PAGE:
Despite the cost advantages Middle East producers enjoy, there are still some constraints on the industry in the region. The high capital cost of developing new plants or expanding existing production facilities means it is not a simple investment decision. The first phase of the Emal project in Abu Dhabi cost $5.6bn, while Qatalum’s smelter cost $5.7bn.
The energy demands to convert alumina to aluminium are also considerable. The Dubal plant in Dubai has a captive power plant with a generating capacity of 2,350MW. Qatalum has a dedicated 1,350MW power plant. Ensuring adequate feedstock for such power plants is not always easy, given the competing demands from other parts of domestic economies and the need to earn export revenues.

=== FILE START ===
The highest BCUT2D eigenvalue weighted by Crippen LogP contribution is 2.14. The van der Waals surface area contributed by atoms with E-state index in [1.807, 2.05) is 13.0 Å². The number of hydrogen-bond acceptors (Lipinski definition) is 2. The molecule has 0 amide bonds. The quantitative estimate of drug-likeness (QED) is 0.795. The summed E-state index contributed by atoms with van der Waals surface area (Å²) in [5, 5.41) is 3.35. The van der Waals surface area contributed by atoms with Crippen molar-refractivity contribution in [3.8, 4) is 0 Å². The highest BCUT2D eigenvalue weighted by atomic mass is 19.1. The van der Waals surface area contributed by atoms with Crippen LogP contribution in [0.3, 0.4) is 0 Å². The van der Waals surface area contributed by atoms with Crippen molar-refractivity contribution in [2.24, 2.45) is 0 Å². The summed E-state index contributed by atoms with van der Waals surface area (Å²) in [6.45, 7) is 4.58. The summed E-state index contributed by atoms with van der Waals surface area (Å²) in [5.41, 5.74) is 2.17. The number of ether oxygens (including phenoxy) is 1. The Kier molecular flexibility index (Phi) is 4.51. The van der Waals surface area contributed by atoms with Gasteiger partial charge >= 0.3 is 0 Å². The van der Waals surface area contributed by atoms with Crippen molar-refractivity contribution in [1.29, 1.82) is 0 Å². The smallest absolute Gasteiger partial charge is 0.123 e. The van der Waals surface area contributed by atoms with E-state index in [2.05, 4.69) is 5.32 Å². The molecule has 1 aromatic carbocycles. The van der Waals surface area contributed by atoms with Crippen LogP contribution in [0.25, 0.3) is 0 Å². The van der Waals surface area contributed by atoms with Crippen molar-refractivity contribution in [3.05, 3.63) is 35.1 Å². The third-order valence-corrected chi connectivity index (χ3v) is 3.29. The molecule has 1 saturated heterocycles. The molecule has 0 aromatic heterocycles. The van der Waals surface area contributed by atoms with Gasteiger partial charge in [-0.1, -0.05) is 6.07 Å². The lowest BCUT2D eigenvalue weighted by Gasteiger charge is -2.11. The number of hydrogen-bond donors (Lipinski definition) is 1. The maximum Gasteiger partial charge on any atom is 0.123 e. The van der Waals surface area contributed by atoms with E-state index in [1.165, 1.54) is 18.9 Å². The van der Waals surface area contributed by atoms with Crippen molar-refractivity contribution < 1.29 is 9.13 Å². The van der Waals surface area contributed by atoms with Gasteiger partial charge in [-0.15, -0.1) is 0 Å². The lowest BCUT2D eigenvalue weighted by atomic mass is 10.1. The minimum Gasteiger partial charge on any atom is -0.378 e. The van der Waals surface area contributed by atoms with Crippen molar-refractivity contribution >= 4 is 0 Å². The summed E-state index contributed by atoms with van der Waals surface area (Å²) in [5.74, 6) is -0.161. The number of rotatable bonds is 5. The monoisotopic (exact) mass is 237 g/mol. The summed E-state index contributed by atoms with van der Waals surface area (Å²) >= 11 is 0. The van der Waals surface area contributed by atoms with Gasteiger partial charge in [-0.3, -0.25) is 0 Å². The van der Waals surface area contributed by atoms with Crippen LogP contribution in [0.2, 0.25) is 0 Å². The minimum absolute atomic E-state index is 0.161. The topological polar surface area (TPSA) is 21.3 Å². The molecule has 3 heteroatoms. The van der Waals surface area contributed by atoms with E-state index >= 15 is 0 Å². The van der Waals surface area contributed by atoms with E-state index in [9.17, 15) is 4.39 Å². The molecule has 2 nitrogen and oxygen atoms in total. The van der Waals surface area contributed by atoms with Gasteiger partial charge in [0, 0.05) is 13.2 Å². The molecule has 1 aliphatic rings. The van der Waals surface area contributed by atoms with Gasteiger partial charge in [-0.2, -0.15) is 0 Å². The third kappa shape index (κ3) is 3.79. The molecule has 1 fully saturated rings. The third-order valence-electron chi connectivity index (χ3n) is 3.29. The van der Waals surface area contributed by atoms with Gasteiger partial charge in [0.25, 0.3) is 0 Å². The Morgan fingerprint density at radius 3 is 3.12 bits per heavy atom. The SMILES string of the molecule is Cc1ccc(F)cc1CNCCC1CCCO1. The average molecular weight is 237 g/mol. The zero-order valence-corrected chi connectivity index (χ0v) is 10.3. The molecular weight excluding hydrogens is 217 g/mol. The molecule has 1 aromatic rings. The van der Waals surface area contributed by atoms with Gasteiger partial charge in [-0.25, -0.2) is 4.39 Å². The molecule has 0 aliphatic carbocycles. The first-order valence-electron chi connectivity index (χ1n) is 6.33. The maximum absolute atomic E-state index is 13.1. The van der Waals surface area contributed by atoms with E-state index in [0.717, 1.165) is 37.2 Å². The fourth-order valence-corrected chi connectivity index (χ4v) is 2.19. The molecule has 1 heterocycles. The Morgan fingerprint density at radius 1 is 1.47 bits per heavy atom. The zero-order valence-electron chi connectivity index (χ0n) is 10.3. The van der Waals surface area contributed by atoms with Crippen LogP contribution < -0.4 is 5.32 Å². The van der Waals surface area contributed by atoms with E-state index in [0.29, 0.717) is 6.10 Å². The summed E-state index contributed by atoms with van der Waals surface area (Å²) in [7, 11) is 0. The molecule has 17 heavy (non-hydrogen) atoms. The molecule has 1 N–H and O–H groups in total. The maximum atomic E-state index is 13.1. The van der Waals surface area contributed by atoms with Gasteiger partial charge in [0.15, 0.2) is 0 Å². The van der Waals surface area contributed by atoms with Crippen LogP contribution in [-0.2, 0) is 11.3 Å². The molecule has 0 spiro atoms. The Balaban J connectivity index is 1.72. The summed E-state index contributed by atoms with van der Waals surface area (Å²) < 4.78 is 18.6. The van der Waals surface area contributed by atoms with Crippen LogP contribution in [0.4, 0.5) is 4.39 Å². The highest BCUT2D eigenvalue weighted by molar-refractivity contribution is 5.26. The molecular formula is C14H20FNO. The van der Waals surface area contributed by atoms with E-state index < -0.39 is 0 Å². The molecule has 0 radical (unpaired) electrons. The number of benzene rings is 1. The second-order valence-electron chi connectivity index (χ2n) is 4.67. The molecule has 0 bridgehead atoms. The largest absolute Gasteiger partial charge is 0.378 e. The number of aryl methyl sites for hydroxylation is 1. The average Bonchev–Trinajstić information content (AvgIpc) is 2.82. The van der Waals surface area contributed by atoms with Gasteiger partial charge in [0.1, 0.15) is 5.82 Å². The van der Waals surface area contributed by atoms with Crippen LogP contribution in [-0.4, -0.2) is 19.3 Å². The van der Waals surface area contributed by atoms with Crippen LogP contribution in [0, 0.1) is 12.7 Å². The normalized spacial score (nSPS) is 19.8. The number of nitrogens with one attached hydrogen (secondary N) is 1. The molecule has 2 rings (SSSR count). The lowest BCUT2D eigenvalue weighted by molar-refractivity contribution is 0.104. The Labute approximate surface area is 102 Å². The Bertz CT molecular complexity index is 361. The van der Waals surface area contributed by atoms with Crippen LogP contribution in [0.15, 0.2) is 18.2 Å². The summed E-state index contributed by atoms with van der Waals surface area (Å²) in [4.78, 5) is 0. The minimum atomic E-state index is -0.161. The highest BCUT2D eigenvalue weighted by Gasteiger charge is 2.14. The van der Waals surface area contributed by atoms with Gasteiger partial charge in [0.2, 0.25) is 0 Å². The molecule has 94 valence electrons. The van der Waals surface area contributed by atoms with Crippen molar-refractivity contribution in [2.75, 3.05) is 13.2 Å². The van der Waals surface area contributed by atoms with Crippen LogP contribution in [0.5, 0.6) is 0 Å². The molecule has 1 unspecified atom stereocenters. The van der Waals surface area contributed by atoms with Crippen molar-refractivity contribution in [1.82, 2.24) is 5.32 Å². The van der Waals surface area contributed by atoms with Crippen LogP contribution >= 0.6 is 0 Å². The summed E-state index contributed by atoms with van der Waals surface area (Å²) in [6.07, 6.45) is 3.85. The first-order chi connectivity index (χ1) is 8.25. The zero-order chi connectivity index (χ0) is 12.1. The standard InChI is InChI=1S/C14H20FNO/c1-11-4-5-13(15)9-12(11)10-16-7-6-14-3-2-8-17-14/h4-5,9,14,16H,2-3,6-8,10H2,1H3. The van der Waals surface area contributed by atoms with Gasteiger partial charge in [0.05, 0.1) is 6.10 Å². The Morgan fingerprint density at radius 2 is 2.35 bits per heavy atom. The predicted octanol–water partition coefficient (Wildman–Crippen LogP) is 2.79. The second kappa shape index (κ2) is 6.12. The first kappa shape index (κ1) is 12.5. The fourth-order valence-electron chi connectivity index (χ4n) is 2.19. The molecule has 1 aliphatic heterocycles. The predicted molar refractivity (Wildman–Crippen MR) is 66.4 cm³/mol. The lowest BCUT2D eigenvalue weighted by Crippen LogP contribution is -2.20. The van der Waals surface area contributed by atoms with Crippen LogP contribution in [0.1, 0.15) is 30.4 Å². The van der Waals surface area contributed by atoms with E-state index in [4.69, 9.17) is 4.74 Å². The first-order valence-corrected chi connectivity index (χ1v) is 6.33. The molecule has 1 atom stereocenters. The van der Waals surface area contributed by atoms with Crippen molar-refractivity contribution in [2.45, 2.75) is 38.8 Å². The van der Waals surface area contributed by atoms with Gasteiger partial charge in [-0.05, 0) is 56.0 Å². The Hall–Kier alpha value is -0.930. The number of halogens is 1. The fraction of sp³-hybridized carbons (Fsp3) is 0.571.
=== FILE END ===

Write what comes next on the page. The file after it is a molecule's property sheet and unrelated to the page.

Such issues are hampering several potential expansion projects, including a sixth pot line at Alba’s facilities in Bahrain. In 2009, a planned $4bn smelter in Jizan, Saudi Arabia, was cancelled entirely due to feedstock issues.
These constraints mean the current wave of new smelters might be reaching a natural conclusion. Instead, it is in the downstream field where most countries and producers are likely to expand.
“All of them have a strategy to build downstream because they realise they can add value by having more industry as a result of [producing aluminium as a raw material,” says Daylami. “I think the potential for having new downstream developments is far greater than for having new smelters.”